Government debt fell to the equivalent of 100% of gross domestic product in 2005 from 103% the year before, as the economy's quick growth rate outpaced a moderate rise in debt, the Bank of Israel said Sunday.
"Despite the relatively large drop in the share of total debt in GDP, the debt ratio in Israel is still far from the level acceptable in the advanced economies," the central bank said.
OECD (Organization for economic cooperation and development) member nations generally maintain a ratio of between 25% and 75% while the EU's Maastricht Treaty restricts membership in the euro bloc to countries with a debt-to-GDP ratio of less than 60%, or that can show a clear trend in that direction.
Israel's debt-to-GDP ratio had fallen to 88% in 2000, before rising to 93% in 2001 and to 104% in 2003, the Bank of Israel noted.
The current ratio places Israel between Greece, whose government debt equaled 108% of GDP in 2005, and Belgium (98%), and ahead of Italy (125%) and Japan (159%).
"Foreign and domestic investors consider the ratio of gross government debt to GDP to be an important index of an economy's stability, and it plays an important role in a country's rating by the international rating agencies," the central bank commented.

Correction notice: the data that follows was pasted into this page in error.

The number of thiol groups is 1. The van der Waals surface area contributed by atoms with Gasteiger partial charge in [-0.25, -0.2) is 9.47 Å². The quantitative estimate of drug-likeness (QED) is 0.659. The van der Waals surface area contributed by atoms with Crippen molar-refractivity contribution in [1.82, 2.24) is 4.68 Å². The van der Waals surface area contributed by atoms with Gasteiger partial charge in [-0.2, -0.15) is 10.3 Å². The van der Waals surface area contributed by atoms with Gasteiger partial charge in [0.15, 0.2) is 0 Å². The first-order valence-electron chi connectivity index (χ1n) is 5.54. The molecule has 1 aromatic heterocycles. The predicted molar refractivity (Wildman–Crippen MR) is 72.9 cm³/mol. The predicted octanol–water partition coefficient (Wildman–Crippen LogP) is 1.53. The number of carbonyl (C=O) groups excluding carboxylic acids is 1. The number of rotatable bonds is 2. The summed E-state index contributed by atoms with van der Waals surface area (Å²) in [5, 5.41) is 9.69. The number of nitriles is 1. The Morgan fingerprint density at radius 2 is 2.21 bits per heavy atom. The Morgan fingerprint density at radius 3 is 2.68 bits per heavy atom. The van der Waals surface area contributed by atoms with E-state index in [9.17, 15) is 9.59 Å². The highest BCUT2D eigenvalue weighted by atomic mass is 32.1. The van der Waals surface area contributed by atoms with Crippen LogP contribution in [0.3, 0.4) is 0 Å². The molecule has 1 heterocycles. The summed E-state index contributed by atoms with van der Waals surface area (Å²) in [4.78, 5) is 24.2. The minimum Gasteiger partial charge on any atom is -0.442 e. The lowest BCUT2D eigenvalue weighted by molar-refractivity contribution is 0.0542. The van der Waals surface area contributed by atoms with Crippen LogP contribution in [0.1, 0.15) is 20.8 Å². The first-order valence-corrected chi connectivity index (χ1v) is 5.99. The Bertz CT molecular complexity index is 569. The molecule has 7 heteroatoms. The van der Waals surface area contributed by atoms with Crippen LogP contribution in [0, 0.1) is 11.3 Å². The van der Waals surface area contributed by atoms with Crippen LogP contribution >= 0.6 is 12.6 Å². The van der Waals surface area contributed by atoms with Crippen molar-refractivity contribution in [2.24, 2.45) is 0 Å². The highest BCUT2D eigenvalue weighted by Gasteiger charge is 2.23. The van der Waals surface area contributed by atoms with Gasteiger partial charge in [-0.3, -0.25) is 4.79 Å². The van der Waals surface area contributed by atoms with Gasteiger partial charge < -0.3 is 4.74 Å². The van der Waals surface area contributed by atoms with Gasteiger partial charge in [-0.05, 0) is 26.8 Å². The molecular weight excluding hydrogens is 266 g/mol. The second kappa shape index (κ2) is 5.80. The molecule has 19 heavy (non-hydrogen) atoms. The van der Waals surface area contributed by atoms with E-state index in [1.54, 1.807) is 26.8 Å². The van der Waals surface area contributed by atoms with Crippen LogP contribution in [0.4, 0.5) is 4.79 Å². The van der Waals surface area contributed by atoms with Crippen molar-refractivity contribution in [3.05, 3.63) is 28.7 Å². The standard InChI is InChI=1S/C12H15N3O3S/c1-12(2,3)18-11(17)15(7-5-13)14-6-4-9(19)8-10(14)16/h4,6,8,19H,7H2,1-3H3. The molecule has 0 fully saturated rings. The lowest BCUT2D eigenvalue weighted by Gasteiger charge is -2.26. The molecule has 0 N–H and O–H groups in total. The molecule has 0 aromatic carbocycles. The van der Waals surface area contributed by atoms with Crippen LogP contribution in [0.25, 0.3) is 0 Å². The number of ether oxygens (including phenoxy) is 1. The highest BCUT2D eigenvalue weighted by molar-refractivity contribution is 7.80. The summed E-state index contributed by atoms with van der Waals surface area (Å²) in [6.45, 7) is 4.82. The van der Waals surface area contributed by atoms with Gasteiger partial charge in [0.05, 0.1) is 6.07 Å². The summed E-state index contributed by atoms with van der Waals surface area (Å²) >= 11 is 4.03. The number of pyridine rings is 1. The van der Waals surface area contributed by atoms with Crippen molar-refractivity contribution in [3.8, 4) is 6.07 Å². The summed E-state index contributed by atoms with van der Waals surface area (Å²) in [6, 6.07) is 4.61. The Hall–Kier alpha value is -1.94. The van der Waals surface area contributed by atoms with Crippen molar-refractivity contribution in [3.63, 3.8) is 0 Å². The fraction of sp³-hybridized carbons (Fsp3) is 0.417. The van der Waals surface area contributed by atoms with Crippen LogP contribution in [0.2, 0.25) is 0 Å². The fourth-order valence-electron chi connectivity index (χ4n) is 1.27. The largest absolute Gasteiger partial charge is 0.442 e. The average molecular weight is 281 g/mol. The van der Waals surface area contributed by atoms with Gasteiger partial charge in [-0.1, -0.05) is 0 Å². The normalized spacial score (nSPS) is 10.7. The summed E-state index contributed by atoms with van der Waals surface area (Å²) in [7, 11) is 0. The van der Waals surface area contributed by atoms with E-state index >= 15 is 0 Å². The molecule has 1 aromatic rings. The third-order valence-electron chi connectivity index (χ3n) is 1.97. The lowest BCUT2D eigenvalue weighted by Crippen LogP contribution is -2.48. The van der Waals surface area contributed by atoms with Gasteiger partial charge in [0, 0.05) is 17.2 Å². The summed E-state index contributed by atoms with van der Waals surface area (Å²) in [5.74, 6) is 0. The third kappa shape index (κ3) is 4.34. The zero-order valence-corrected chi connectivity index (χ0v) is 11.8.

Israel's debt rose by 2.1% to NIS 552 billion, it's lowest rate of growth since 2000, due to the government's lower financing needs resulting from the steep drop in the deficit and marked increase in proceeds from privatizations, the Bank of Israel said.
The debt's growth reflected a 5.9% rise in the external debt, due mainly to the weakness of the shekel against the dollar in 2005, which actually slightly reduced the external debt in dollar terms. Internal debt, issued in New Israeli Shekels, constitutes about 74% of government debt, and external debt, issued in foreign currency, 26%.
Internal debt rose a moderate 0.8%, due to a revaluation of the debt, a rise in prices and negative net domestic borrowing.
The central bank also stressed that Israel's high debt-to-GDP ratio led to a heavy burden of interest payments on the debt, which equalled 5.8% of GDP in 2005, "considerably higher" than the OECD average of 1.9% the EU's 2.7 percent.
"Such a high interest burden ties up budget sources which must be used for interest payments, and impinges on the flexibility to direct budget sources to other economic needs," the central bank said.
"Moreover, a high debt ratio generally goes in hand-in-hand with a lower country rating," which in turn forces the government and business sector to pay higher interest rates in capital markets abroad, the Bank of Israel added.